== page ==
by Thomas Drinka, Ph.D. and Robert L. McNutt
Previously, we considered the manner in which the market utilizes price probes and rotation during the
trading day to promote trade. Depending on the response of other-time-frame traders, these probes result
in one of six possible daily profiles. Similarly, market rotations occur from one day to the next and over
the longer term. The primary purpose of this article is to demonstrate how the Chicago Board of Trade's
daily volume summary—known as the Liquidity Data Bank—and a long-term auction activity chart can
be utilized to analyze rotations that occur day to day and over the longer term.
The Liquidity Data Bank is transmitted several hours after the close and shows the volume of every
contract traded at the exchange. These data are taken from the second Board of Trade Clearing
Corporation reconciliation, which includes 70%-80% of all CBOT cleared transactions.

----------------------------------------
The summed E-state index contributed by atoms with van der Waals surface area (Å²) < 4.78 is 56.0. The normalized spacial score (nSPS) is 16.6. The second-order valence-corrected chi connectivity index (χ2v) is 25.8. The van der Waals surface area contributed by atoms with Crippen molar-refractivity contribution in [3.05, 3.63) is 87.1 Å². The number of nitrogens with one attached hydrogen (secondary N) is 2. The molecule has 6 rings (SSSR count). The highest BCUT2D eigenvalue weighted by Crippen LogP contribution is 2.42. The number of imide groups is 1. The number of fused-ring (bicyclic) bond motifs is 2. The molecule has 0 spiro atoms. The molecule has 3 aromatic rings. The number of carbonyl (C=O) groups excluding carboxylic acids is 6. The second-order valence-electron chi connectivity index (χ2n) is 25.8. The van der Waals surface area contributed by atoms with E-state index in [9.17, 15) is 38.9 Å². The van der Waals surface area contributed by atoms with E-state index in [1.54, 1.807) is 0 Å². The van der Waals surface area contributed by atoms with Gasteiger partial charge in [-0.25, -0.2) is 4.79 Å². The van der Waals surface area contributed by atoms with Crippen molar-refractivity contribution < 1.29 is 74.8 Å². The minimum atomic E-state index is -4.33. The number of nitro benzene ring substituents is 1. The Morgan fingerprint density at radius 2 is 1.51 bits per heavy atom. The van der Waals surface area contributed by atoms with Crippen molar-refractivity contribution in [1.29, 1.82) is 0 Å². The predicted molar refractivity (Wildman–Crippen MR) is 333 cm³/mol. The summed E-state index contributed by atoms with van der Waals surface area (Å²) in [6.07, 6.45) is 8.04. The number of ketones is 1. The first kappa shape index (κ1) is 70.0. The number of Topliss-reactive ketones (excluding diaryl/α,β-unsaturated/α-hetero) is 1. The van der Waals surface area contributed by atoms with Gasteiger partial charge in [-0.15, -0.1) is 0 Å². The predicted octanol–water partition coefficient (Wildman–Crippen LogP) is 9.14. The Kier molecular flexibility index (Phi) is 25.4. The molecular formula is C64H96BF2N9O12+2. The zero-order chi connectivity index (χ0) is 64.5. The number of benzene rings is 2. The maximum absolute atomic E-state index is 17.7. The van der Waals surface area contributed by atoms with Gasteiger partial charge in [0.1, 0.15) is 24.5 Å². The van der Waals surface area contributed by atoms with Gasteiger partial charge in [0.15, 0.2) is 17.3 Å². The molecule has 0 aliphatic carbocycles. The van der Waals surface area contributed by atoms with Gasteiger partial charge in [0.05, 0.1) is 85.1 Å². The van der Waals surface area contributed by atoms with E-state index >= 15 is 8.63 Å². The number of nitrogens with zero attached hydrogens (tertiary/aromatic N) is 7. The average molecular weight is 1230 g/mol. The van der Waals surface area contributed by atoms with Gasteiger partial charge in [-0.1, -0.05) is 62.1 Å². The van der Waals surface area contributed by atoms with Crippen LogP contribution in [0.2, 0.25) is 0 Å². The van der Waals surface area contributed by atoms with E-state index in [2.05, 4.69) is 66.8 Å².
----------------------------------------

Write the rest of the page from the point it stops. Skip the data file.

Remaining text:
Figure 1 is a Market Profile, a 30-minute bar chart and the Liquidity Data Bank volume summary of
CBOT September 1987 U.S. Treasury bond futures for August 20, 1987. The volume summary's
horizontal bars are the percent of total daily contract volume conducted at each price traded within the
daily price range of the contract. The dark portion of the horizontal bar is the percent of each total daily
contract volume conducted by commercial clearing members (known as CTI2 in the Profile).
At the time of this writing, the activity of other-time-frame traders at the Chicago Board of Trade usually
ranges between 10% and 60% of total volume. The greater the percentage of total daily contract volume
that commercial clearing members represent, the greater is the potential for them to change the market's